One of the things I learned from Susan, well, I think that was partly my own feeling as well, was that publicly Quakers are well off. There is this idea that Quakers are wealthy, but a lot of us live rather modestly, so that’s not necessarily the case. Susan insisted that one of the most important things about Quakerism is simplicity. So, you know, you don’t go out and spend a lot of money on a lot of showy things. Quakers look for other things to spend their money on. But she also recognized that there are an awful lot of Friends who haven’t done quite as well as others.
Q: You’ve said you grew up poor and that you know it takes courage to ask for money. You feel especially attuned to people in need. What would you like to say to Quakers in need who may be holding back and not asking for assistance?
I know from growing up in Brooklyn and in Manhattan, and as an African American. Our family worked hard but was basically poor. I know that it takes a lot of courage, sometimes to ask for money. My experiences helped me to understand that many older Quakers struggle with needs while possibly just living on Social Security or just trying to get by. Sometimes older Quakers are ashamed of having needs. After all, we Friends are just people.
And we have these funds available through AAGG for individuals and groups because Quakers in the past have left donations and investments. We don’t promote the fund that much. And, when we do, people are maybe a little wary about showing vulnerability, going out and saying, Well, look, I’m in need.
Last year we selected Sheila Sorkin as the successor of George Schaefer in a staff role supporting Aging needs in PYM. Sheila has helped many friends this past year with her appreciation of their anxiety or unspoken needs. That’s providing aging assistance.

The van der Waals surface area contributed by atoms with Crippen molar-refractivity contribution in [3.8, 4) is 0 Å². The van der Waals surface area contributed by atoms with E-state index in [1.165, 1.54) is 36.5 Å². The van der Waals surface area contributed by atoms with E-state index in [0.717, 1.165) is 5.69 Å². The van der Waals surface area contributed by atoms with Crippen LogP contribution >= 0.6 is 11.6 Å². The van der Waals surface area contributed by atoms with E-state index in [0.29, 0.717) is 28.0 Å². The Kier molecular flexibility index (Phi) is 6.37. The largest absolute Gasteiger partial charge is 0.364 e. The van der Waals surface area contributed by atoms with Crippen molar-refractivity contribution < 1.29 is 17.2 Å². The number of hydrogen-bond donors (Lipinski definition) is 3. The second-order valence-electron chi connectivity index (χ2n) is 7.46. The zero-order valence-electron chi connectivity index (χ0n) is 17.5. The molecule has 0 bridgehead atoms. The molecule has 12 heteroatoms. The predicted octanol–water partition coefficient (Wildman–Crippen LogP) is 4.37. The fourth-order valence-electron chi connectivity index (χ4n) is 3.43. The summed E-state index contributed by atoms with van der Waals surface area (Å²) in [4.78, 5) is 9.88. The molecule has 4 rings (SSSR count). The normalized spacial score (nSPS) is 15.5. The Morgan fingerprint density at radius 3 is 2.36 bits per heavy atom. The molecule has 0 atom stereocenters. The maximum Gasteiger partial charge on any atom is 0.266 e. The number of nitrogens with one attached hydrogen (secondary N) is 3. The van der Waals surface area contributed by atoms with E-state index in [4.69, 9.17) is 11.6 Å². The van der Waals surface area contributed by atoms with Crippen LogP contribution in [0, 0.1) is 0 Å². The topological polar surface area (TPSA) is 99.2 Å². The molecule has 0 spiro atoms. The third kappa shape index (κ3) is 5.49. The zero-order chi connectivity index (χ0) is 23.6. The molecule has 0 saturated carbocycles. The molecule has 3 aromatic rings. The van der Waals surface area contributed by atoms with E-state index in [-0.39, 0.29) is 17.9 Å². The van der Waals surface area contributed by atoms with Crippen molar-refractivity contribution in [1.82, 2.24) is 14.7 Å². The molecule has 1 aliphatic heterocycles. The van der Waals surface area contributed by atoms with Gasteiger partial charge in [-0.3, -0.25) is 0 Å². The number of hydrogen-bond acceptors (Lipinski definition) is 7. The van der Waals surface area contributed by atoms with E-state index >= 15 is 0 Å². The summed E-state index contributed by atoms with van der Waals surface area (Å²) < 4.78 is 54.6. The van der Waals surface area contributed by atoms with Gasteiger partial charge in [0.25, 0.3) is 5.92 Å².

Q: Can you speak a little bit about who should be more aware of the Aging Assistance Granting Group and the work you do and resources you offer?
Granting is the reason I took over as the Clerk because I remember about the needs in my childhood community. The biggest thing is being alert and attuned to the fact that people are needy and trying not only being willing to help them, but also willing to steer them in the direction that they can get help with resources in addition to ours as well.
Clerk was to be attuned to people’s needs, recognize them and reach out proactively. I believe the AAGG could serve PYM by being more proactive in helping Friends identify those in need in their meetings. We’d like more people to know about us. Care and Concerns Committees exist in every monthly meeting, but a lot of them don’t know that they can call on the AAGG.
When somebody does call on us for all sorts of reasons, we respond. Aging Friends might need a new roof or their taxes hadn’t been paid properly when they were ill. There are medical problems, automobile problems, there are all sorts of problems that come up. So we want to be alert to that and that it is another way our Aging Support Coordinator helps in identifying outside resources or providing useful information.
For Friends needing long-term care without Medicaid or private pay funds, there’s a grant for pocket money to help them with incidental needs. The Aging Assistance Granting Group has also provided resident services grants to Quaker long-term care communities. There have been a variety of other supports granted over the years. I encourage all Friends, monthly meetings and Clerks of meetings to become aware of this valuable resource and submit applications when the needs arise.
This article was prepared by Paul Jepsen, previously PYM Interim Communications Director in collaboration with Sheila Sorkin, PYM Aging Support Coordinator to provide support to those in the aging community of the Philadelphia Yearly Meeting as part of the “To Brighten Your Day” series.